Graham Sahara is Ibiza’s most resourceful resident DJ and punster - My Ibiza

Graham Sahara is Ibiza’s most resourceful resident DJ and punster

The long-time Pacha favourite talks Ibiza, the role of a resident DJ on the island and how it has helped him evolve as an artist.

“I took the missus to a Robbie Williams concert last night. We got talking to the woman sat next to us, and it turned out she was actually an insurance salesperson. And through it all, she offered me protection…”

Not too far away, you can see a tumbleweed rolling past as crickets begin to chirp. We kid of course, whilst Graham Sahara’s famous dad jokes can sometimes feel like an unexpected kick in the balls, they’re actually miles better than your trivial fish got battered punchline.

And whilst some of our ears might require protection from Graham’s groan-inducing one-liners, it’s safe to say the same doesn’t apply to his musical taste. After all, he was banned from Lidl, San Antonio once because of his sick beets…

Okay, enough dad jokes for today… A long-time Ibiza favourite, Graham has and continues to provide an endless supply of soundtracks to a wealth of different nights at Pacha as the club’s resident.

Playing with an array of heavyweight underground names over the years, the malleable Brummie has demonstrated his versatility time and time again. Finely furnished with the ability to play in any kind of situation, it’s no surprise he won Best Ibiza DJ at the 2017 DJ Awards.

Not restricted to just rocking the dance floor, the Seamless Records chief also boasts a long history of productions and collaborations with such respected names as Richard Dinsdale, Danny Freakazoid and Kiki Navarro.

In addition to this, Graham is also a Director at Pioneer DJ Radio which, with having to remain regiment with what’s current and what’s not, goes hand-in-hand with his role as a resident DJ.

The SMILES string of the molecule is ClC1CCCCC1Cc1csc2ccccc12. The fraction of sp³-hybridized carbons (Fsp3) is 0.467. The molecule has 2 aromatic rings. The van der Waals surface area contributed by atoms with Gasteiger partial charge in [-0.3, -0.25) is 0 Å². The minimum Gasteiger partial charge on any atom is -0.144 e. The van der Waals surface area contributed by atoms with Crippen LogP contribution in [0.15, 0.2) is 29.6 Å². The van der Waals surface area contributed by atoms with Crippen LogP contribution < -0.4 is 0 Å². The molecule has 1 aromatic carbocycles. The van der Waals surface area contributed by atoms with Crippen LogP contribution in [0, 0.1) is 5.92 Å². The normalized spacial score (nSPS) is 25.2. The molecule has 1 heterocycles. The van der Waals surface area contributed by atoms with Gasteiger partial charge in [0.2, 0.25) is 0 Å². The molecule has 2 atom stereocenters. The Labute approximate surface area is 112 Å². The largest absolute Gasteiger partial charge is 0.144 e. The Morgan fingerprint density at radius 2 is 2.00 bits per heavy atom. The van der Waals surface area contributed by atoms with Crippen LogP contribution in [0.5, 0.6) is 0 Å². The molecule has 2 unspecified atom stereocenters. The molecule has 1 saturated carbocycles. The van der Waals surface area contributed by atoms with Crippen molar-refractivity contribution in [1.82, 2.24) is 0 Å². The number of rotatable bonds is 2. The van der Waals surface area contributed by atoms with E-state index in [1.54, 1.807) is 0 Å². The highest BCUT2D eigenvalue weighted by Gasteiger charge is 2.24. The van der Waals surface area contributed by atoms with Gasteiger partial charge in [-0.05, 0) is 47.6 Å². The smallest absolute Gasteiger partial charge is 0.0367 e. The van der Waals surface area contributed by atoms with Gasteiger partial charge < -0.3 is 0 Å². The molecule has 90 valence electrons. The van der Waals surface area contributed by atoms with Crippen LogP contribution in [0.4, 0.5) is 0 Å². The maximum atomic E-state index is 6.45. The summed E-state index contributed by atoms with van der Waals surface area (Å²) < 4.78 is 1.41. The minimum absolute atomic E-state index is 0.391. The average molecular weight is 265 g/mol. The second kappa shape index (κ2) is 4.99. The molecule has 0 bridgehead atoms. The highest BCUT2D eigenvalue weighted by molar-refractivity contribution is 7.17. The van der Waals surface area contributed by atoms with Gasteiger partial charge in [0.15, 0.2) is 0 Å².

We recently caught up with the Pacha resident and discussed how he initially got involved with being a resident DJ in Ibiza, how a club resident’s role has changed in terms of the relationship between clubs and brands and how the freedom of the role has helped him evolve as an artist.

For almost two decades now, you have been a resident on the White Isle. What is it you love the most about this magical island the most and why?

I love the people and the island. It’s a beautiful place to live, in the summer, there’s sunshine 99.9% of the time, people smiling and a great vibe on the island. In the winter, it is more relaxed and there’s amazing places to go for walks, local “fiestas del pueblo” (Village Parties) and loads of amazing culture to enjoy and explore, and plenty of time to hang out and enjoy time with my friends.

Tell us about some of your favourite memories here from your earliest years in Ibiza…

I’ve had so many it’s hard to narrow them down. I would say on the party side, Manumission and the Carry On parties were so much fun. In terms of work-related memories, I would say starting life playing at Pacha in the Funky Room and Main Room were some of my best times here. This is where I first began to play with a who’s who in the scene. On a personal note, getting introduced to a beautiful woman when I was playing in a bar called Izay, who is now my wife and mother to our beautiful kids.

You’ve been a long-term resident for the likes of Pacha and KM5 during your time here. How did you those resident opportunities first come about?